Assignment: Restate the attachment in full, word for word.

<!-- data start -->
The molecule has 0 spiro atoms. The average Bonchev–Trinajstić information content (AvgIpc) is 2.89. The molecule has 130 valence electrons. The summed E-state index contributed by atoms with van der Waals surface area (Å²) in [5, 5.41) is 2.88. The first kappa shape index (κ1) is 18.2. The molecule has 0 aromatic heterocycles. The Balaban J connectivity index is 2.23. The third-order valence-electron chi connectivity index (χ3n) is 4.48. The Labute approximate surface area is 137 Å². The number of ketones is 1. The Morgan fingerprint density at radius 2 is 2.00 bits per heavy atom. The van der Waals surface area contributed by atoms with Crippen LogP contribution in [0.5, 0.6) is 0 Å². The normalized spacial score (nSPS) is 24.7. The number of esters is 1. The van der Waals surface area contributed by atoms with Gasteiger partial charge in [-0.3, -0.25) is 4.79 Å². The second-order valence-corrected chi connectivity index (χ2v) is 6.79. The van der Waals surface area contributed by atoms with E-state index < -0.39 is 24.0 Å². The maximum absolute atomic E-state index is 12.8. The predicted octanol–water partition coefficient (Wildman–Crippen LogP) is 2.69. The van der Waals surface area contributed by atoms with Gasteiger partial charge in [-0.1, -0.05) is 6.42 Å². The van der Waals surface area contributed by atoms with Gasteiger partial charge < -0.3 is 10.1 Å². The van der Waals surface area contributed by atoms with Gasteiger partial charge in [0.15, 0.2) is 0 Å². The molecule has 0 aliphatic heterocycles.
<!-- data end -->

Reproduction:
The molecule has 0 spiro atoms. The average Bonchev–Trinajstić information content (AvgIpc) is 2.89. The molecule has 130 valence electrons. The summed E-state index contributed by atoms with van der Waals surface area (Å²) in [5, 5.41) is 2.88. The first kappa shape index (κ1) is 18.2. The molecule has 0 aromatic heterocycles. The Balaban J connectivity index is 2.23. The third-order valence-electron chi connectivity index (χ3n) is 4.48. The Labute approximate surface area is 137 Å². The number of ketones is 1. The Morgan fingerprint density at radius 2 is 2.00 bits per heavy atom. The van der Waals surface area contributed by atoms with Crippen LogP contribution in [0.5, 0.6) is 0 Å². The normalized spacial score (nSPS) is 24.7. The number of esters is 1. The van der Waals surface area contributed by atoms with Gasteiger partial charge in [-0.3, -0.25) is 4.79 Å². The second-order valence-corrected chi connectivity index (χ2v) is 6.79. The van der Waals surface area contributed by atoms with E-state index < -0.39 is 24.0 Å². The maximum absolute atomic E-state index is 12.8. The predicted octanol–water partition coefficient (Wildman–Crippen LogP) is 2.69. The van der Waals surface area contributed by atoms with Gasteiger partial charge in [-0.1, -0.05) is 6.42 Å². The van der Waals surface area contributed by atoms with Gasteiger partial charge < -0.3 is 10.1 Å². The van der Waals surface area contributed by atoms with Gasteiger partial charge in [0.15, 0.2) is 0 Å². The molecule has 0 aliphatic heterocycles.